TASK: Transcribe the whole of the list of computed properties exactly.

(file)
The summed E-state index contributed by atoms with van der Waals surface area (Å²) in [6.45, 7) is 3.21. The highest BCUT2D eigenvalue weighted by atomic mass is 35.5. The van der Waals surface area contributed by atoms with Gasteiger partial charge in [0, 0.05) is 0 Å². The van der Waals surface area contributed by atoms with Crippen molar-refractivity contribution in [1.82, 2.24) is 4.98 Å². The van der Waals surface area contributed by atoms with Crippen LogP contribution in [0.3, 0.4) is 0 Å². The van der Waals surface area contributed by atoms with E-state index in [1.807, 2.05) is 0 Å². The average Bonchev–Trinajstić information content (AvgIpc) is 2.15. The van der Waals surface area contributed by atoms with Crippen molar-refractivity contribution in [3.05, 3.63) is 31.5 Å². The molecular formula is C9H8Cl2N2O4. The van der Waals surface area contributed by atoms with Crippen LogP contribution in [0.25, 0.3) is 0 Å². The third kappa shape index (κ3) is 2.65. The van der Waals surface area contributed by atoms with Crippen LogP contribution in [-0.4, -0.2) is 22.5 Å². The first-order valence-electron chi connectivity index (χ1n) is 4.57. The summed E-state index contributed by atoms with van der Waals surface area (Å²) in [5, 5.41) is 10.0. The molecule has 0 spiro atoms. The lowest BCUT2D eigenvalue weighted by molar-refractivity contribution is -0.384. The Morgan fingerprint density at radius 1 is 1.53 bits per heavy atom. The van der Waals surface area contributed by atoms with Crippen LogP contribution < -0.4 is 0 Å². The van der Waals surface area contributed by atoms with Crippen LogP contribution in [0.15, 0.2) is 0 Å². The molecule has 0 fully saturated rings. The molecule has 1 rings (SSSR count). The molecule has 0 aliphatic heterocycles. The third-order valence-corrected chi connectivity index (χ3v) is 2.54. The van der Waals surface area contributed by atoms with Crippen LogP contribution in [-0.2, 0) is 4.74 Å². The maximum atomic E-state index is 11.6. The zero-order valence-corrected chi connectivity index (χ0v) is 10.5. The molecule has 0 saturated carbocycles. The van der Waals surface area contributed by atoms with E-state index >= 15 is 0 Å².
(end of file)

The summed E-state index contributed by atoms with van der Waals surface area (Å²) in [6.45, 7) is 3.21. The highest BCUT2D eigenvalue weighted by atomic mass is 35.5. The van der Waals surface area contributed by atoms with Gasteiger partial charge in [0, 0.05) is 0 Å². The van der Waals surface area contributed by atoms with Crippen molar-refractivity contribution in [1.82, 2.24) is 4.98 Å². The van der Waals surface area contributed by atoms with Crippen LogP contribution in [0.3, 0.4) is 0 Å². The van der Waals surface area contributed by atoms with E-state index in [1.807, 2.05) is 0 Å². The average Bonchev–Trinajstić information content (AvgIpc) is 2.15. The van der Waals surface area contributed by atoms with Crippen molar-refractivity contribution in [3.05, 3.63) is 31.5 Å². The molecular formula is C9H8Cl2N2O4. The van der Waals surface area contributed by atoms with Crippen LogP contribution in [0.25, 0.3) is 0 Å². The third kappa shape index (κ3) is 2.65. The van der Waals surface area contributed by atoms with Crippen LogP contribution in [-0.4, -0.2) is 22.5 Å². The first-order valence-electron chi connectivity index (χ1n) is 4.57. The summed E-state index contributed by atoms with van der Waals surface area (Å²) in [5, 5.41) is 10.0. The molecule has 0 spiro atoms. The lowest BCUT2D eigenvalue weighted by molar-refractivity contribution is -0.384. The Morgan fingerprint density at radius 1 is 1.53 bits per heavy atom. The van der Waals surface area contributed by atoms with Crippen LogP contribution < -0.4 is 0 Å². The van der Waals surface area contributed by atoms with Crippen LogP contribution in [0.15, 0.2) is 0 Å². The molecule has 0 fully saturated rings. The molecule has 1 rings (SSSR count). The molecule has 0 aliphatic heterocycles. The third-order valence-corrected chi connectivity index (χ3v) is 2.54. The van der Waals surface area contributed by atoms with Crippen LogP contribution in [-0.2, 0) is 4.74 Å². The maximum atomic E-state index is 11.6. The zero-order valence-corrected chi connectivity index (χ0v) is 10.5. The molecule has 0 saturated carbocycles. The van der Waals surface area contributed by atoms with E-state index >= 15 is 0 Å².